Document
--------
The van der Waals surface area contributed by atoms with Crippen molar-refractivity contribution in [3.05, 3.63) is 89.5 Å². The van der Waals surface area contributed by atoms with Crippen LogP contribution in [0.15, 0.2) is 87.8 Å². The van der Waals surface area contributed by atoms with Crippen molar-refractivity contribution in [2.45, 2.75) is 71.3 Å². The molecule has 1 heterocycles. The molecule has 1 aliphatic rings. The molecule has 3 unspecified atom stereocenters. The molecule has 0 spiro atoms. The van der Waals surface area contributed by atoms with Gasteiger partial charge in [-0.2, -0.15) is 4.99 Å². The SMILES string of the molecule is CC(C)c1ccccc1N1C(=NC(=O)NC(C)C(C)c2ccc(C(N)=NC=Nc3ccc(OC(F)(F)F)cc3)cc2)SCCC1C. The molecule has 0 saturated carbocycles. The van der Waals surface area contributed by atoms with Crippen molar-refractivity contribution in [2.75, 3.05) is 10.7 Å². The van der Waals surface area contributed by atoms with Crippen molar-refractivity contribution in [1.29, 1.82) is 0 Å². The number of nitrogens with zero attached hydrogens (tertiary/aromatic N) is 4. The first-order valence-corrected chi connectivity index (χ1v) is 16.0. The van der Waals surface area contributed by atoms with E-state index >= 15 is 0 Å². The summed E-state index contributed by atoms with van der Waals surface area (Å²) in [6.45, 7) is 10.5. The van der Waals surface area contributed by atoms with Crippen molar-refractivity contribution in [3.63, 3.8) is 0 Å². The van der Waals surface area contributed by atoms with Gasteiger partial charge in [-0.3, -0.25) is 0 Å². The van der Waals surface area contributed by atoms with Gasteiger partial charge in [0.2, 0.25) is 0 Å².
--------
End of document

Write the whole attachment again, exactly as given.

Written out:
The van der Waals surface area contributed by atoms with Crippen molar-refractivity contribution in [3.05, 3.63) is 89.5 Å². The van der Waals surface area contributed by atoms with Crippen LogP contribution in [0.15, 0.2) is 87.8 Å². The van der Waals surface area contributed by atoms with Crippen molar-refractivity contribution in [2.45, 2.75) is 71.3 Å². The molecule has 1 heterocycles. The molecule has 1 aliphatic rings. The molecule has 3 unspecified atom stereocenters. The molecule has 0 spiro atoms. The van der Waals surface area contributed by atoms with Gasteiger partial charge in [-0.2, -0.15) is 4.99 Å². The SMILES string of the molecule is CC(C)c1ccccc1N1C(=NC(=O)NC(C)C(C)c2ccc(C(N)=NC=Nc3ccc(OC(F)(F)F)cc3)cc2)SCCC1C. The molecule has 0 saturated carbocycles. The van der Waals surface area contributed by atoms with Crippen molar-refractivity contribution in [2.75, 3.05) is 10.7 Å². The van der Waals surface area contributed by atoms with Crippen molar-refractivity contribution in [1.29, 1.82) is 0 Å². The number of nitrogens with zero attached hydrogens (tertiary/aromatic N) is 4. The first-order valence-corrected chi connectivity index (χ1v) is 16.0. The van der Waals surface area contributed by atoms with E-state index >= 15 is 0 Å². The summed E-state index contributed by atoms with van der Waals surface area (Å²) in [6.45, 7) is 10.5. The van der Waals surface area contributed by atoms with Crippen molar-refractivity contribution in [3.63, 3.8) is 0 Å². The van der Waals surface area contributed by atoms with Gasteiger partial charge in [-0.3, -0.25) is 0 Å². The van der Waals surface area contributed by atoms with Gasteiger partial charge in [0.2, 0.25) is 0 Å².